Mississippi Power & Light raised efficiency in the billing department by 18.6 per cent after instituting a nine-month office listening program. (University of Washington, Business Music: A Performance Tool for the Office/Workplace, 1991)
Listening to music can increase levels of interleukin-1 (IL-1) in the blood from 12.5 to 14 per cent. Interleukins are a family of proteins associated with blood and platelet production, lymphocyte stimulation and cellular protection against AIDS, cancer and other diseases. (Michigan State University as reported in The Mozart Effect,® Don Campbell, 1997)
Publications, On Line Journals, and Research
The Music and Science Information Computer Archive
A database compiled by the University of California at Irvine featuring scientific research (references & abstracts) on music as related to behavior, the brain and allied fields. Also publishes MuSICA Research Notes, a thrice-yearly newsletter providing reports and critical analysis of research on music and behavior, including education, child development, psychology, cognitive sciences, neuroscience, clinical medicine, music therapy and allied fields.
A bibliographic database of more than 28,000 resources in music and music education from 31 Canadian and International journals and other sources covering the period 1956 through the present. The journals are fully indexed by title, author, and subject.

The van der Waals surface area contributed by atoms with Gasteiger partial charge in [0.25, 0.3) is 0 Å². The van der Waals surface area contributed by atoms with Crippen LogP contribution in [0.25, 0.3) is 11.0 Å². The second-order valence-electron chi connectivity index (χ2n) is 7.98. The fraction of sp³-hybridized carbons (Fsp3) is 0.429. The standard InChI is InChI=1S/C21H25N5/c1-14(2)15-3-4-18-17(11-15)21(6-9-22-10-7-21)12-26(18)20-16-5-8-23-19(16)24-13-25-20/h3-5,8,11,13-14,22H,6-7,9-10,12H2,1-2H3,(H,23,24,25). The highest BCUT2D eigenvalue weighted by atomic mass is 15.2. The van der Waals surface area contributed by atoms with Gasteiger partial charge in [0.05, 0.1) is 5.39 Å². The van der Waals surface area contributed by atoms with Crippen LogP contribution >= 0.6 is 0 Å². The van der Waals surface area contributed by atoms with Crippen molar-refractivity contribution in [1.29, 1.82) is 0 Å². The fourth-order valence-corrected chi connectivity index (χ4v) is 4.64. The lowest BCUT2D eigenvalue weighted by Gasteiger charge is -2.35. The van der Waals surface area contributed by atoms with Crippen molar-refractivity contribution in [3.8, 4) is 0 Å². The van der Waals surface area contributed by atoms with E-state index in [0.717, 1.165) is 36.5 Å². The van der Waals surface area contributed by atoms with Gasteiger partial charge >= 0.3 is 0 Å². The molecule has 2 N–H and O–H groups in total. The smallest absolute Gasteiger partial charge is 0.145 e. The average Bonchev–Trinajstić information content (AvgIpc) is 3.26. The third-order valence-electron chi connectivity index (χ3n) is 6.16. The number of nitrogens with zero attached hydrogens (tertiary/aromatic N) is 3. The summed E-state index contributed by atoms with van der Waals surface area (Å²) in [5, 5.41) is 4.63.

Harvard University Music Library
A search resource of public databases on music and music education.
The Music Medicine Bibiliography
More than 450 references from over 100 allied health journals, contact: Martha A. Burke, MS, MT-BC, (919) 682-8875, e-mail:firstname.lastname@example.org
MUSIC IS EXCELLENT FOR YOUR CHILD'S DEVELOPMENT
Children instinctively enjoy music and that is why it is a perfect medium for inspiring learning in a whole host of areas. The best way for anyone to learn is voluntarily through rewarding activity. This is where music can really come into its own.
For 2 to 5 year olds, singing songs, making music together with different instruments and dancing around are all too much fun to be thought of as learning tools! However, the fact remains that music activities can provide a central core of intelligence for the development of basic skills right across the board.
All areas of the government's "Desirable Learning Outcomes", on which most schools around the world base their curriculum and which also form the basis of the Basic Skills Test here, are addressed in some form by music-related activities. This means that activities and games involving music are not only highly enjoyable for children and adults alike, but can be beneficial for child development in areas including reading, mathematics and science as well as social and personal development.